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Geothermal utopia gaining steam in Utah
This is an archived article that was published on sltrib.com in 2008, and information in the article may be outdated. It is provided only for personal research purposes and may not be reprinted.

CEDAR CITY - Gary L. Benson envisions a steam-powered utopia.

Benson is a consultant for the development group NovaTech, which aims to build a self-sufficient community in Provo's Ironton, a former industrial area, by tapping steam to provide electricity and heat for homes and businesses. There are even plans for erecting greenhouses to grow food.

He attended a two-day workshop on geothermal energy last week at Southern Utah University in Cedar City. The workshop brought together experts on the potential use of subterranean steam as a renewable-energy source.

"I am on a learning curve so I can know enough about geothermal to make reliable projections concerning the use of steam," Benson said. "There have been a lot of utopian communities before, both religious and secular, but none completely economically independent like we plan."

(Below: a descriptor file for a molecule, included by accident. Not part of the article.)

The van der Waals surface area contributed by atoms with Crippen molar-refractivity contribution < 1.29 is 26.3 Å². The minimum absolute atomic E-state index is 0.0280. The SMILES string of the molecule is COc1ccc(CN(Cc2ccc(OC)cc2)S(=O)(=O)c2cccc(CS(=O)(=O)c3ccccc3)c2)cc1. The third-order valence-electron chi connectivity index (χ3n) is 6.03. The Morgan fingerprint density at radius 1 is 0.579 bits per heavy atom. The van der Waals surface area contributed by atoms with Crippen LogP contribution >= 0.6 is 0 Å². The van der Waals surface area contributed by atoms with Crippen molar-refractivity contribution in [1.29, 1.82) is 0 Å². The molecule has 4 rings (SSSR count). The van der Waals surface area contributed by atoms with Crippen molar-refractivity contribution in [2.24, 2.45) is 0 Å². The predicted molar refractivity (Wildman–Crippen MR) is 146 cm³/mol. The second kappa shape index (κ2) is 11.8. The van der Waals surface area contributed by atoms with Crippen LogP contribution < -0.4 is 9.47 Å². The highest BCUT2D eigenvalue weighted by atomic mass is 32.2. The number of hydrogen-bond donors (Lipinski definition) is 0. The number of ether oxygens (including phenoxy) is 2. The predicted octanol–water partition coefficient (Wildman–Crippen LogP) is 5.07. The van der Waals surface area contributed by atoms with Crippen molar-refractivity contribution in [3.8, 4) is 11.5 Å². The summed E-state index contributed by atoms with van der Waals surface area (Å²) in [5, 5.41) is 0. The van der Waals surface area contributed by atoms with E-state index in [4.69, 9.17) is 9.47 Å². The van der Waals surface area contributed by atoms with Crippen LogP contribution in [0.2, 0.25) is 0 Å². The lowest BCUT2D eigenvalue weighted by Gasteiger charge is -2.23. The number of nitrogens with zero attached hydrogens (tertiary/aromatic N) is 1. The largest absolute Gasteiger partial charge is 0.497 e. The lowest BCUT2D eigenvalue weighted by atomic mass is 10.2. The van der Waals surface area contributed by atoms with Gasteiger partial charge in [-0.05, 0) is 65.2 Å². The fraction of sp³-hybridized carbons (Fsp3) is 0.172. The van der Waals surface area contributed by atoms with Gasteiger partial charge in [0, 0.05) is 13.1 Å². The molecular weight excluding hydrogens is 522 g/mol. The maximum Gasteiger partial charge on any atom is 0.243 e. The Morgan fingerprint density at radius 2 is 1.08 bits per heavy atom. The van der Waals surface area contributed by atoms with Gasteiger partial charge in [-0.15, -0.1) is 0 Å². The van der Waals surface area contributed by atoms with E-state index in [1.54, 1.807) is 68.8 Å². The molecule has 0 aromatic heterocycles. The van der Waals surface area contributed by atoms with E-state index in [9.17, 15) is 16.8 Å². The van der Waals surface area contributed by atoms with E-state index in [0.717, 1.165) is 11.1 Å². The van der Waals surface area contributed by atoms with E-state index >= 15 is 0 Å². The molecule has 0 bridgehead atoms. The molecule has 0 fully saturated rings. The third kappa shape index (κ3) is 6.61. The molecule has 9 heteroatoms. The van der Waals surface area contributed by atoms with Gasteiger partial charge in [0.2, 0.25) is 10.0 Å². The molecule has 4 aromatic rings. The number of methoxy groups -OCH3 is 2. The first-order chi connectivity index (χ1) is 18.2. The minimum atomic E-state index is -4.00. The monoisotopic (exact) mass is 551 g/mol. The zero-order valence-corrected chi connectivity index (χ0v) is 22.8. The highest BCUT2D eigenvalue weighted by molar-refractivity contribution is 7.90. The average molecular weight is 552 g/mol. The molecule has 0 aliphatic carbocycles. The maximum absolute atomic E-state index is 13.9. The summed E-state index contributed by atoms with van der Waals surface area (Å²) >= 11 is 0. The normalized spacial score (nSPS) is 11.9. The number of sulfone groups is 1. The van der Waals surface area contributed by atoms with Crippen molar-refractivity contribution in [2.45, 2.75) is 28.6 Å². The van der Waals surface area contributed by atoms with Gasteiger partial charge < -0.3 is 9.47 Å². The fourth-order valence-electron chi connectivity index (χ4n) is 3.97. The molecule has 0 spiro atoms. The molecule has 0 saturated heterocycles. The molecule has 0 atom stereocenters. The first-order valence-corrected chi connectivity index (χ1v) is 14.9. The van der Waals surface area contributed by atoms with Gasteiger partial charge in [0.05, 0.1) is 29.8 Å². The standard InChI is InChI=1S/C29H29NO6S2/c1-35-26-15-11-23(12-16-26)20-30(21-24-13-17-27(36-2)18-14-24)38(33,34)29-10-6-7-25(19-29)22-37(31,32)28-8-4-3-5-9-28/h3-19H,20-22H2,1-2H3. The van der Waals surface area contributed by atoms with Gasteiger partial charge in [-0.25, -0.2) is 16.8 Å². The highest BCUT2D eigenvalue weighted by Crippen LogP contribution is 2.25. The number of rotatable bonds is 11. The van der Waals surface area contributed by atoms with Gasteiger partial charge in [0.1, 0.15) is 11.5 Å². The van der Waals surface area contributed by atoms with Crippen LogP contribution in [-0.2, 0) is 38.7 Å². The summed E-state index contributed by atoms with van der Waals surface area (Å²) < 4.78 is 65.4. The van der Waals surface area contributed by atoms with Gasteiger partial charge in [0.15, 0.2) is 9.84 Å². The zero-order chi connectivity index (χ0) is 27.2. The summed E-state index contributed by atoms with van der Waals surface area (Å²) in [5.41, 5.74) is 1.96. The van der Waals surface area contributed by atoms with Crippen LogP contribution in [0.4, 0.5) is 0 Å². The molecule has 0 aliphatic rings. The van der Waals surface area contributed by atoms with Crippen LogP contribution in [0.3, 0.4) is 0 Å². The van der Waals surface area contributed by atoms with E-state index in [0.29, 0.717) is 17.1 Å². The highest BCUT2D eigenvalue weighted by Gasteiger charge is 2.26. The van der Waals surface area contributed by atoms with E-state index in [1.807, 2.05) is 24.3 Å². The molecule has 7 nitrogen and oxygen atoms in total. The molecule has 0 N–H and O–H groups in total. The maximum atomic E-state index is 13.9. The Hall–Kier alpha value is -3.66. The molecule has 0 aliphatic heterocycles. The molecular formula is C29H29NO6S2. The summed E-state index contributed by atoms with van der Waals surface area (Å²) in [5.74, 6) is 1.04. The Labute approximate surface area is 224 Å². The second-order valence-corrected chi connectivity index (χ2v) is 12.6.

Those at the workshop learned where steam resources are, how they can be captured for various uses - from power generation to heating - and the importance of snagging state-sponsored incentives to encourage development.

Utah's western desert has vast potential, but the steam is expensive to locate and develop.

The SUU event featured a visit to a steam-powered nursery in Iron County, an exploratory drilling operation in Beaver County and PacifiCorp's Blundell plant, north of Milford.

Started in the 1970s, the Blundell facility draws steam from the Roosevelt thermal reservoir to produce about 35 megawatts of electricity a year.

The company, which has owned the plant for two years, operates two generating units and has just finished a third, which could double the generating capacity.

Once the steam is pumped out of the ground to power turbines, it is reinjected to the reservoir, where it can be heated to about 500 degrees and used again, said plant manager Garth Larsen.

Robert Blackett, a geologist with the Utah Geological Survey, sees great potential for developing steam reservoirs in the the Great Basin. "The biggest reasons it has not been developed are the upfront expense and risk of not finding what is hoped for."

But that may be changing.

"I'm getting a lot more calls of people interested in it," Blackett said.

Sam Liu, an engineer and analyst with the state's Division of Public Utilities, cites some advantages of steam - especially when compared with solar and wind.

"The sun doesn't always shine and the wind doesn't always blow."


More information on Utah's energy programs is available at geology.utah.gov/sep

Experts weigh use of subterranean steam to generate power, heating
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